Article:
‘Zombie businesses’ return to the land of the living
The number of businesses just paying the interest on their debts – a key characteristic of ‘zombie businesses’ – has plummeted from 154,000 in August 2014 to 69,000 now, according to research by insolvency trade body R3.
This is the lowest number of businesses in this position since the survey began in June 2012, having peaked at 160,000 in November 2012.
Phillip Sykes, president of R3, said:
“There has been a dramatic decrease in the number of ‘zombie businesses’ since we began our research.
“Encouragingly, the findings suggest that businesses are experiencing greater profitability. We are now seeing more companies able to afford to pay off the debt itself and not just the interest. This is understandable in this period of ‘non-flation’. A strong pound and lower oil prices may also be helping businesses’ balance sheets.
“The economic climate is rewriting the rules of recovery as we knew it. When interest rates dropped in 2009 it was never expected that they would remain at that level for so long but by doing so it alleviated some of the pressure on businesses and allowed them an opportunity to get their finances in order.”
According to the R3/BDRC research around 97,000 businesses say they have to negotiate payment terms with creditors, down from 135,000 last year.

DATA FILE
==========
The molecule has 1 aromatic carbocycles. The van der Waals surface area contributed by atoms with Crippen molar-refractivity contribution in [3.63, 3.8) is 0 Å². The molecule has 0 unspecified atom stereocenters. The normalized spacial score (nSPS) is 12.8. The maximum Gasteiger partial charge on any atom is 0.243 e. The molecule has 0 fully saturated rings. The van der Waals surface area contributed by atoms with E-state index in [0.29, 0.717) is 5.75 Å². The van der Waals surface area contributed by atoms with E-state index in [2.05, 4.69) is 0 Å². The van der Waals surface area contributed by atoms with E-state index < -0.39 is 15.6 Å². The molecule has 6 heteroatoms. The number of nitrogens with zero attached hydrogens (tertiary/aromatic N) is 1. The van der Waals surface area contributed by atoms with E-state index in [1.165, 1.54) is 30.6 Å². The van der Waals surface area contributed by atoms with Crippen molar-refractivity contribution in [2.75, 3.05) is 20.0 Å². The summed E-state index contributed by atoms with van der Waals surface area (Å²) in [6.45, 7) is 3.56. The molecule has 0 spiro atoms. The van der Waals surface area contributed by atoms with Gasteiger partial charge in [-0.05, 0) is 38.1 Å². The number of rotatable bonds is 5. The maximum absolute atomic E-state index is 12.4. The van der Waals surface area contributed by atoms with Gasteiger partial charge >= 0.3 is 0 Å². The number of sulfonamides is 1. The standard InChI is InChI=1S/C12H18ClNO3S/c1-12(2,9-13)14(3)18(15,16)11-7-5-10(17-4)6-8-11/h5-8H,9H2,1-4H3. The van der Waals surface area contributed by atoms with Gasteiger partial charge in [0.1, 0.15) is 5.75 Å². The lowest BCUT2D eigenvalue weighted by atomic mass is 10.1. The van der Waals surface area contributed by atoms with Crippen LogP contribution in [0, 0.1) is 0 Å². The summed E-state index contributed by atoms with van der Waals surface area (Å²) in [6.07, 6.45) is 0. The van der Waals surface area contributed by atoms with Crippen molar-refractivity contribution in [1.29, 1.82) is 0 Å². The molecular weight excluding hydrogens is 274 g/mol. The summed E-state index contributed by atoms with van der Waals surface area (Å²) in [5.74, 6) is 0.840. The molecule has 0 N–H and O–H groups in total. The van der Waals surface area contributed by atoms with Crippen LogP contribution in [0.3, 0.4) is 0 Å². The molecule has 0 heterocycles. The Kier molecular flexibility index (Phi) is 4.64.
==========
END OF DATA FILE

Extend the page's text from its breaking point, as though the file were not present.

“Creditor forbearance has been a notable consequence of the last recession. Creditors, in particular banks, remain under pressure to show that they are supporting customers by providing them with greater flexibility in terms of their repayment.”
77,000 businesses say they would be unable to repay debts if interest rates increase by a one percentage point or more. The report also found that 55,000 businesses say they struggle to pay debts when they fall due, down from 64,000.
“The low interest rates have been a great aid to businesses but they won’t last forever.
“While the amount of businesses that would be unable to repay debts has decreased by nearly a quarter since last year, it still represents a considerable number of companies who will be put in a precarious position when a rise does come.”